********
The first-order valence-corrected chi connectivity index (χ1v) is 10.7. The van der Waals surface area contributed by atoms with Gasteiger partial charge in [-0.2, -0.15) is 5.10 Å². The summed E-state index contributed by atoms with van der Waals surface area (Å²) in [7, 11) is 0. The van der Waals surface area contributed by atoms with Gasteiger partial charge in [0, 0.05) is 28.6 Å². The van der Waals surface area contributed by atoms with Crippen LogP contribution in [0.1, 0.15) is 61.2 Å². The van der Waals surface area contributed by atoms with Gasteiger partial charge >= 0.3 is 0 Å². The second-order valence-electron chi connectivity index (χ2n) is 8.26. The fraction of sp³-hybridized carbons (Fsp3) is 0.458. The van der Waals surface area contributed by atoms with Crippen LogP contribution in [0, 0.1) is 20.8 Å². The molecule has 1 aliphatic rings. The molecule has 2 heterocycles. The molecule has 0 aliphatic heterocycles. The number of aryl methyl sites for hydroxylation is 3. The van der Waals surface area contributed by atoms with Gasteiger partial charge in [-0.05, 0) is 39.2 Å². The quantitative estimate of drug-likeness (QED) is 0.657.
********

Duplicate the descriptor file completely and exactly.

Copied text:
The first-order valence-corrected chi connectivity index (χ1v) is 10.7. The van der Waals surface area contributed by atoms with Gasteiger partial charge in [-0.2, -0.15) is 5.10 Å². The summed E-state index contributed by atoms with van der Waals surface area (Å²) in [7, 11) is 0. The van der Waals surface area contributed by atoms with Gasteiger partial charge in [0, 0.05) is 28.6 Å². The van der Waals surface area contributed by atoms with Crippen LogP contribution in [0.1, 0.15) is 61.2 Å². The van der Waals surface area contributed by atoms with Gasteiger partial charge >= 0.3 is 0 Å². The second-order valence-electron chi connectivity index (χ2n) is 8.26. The fraction of sp³-hybridized carbons (Fsp3) is 0.458. The van der Waals surface area contributed by atoms with Crippen LogP contribution in [0, 0.1) is 20.8 Å². The molecule has 1 aliphatic rings. The molecule has 2 heterocycles. The molecule has 0 aliphatic heterocycles. The number of aryl methyl sites for hydroxylation is 3. The van der Waals surface area contributed by atoms with Gasteiger partial charge in [-0.05, 0) is 39.2 Å². The quantitative estimate of drug-likeness (QED) is 0.657.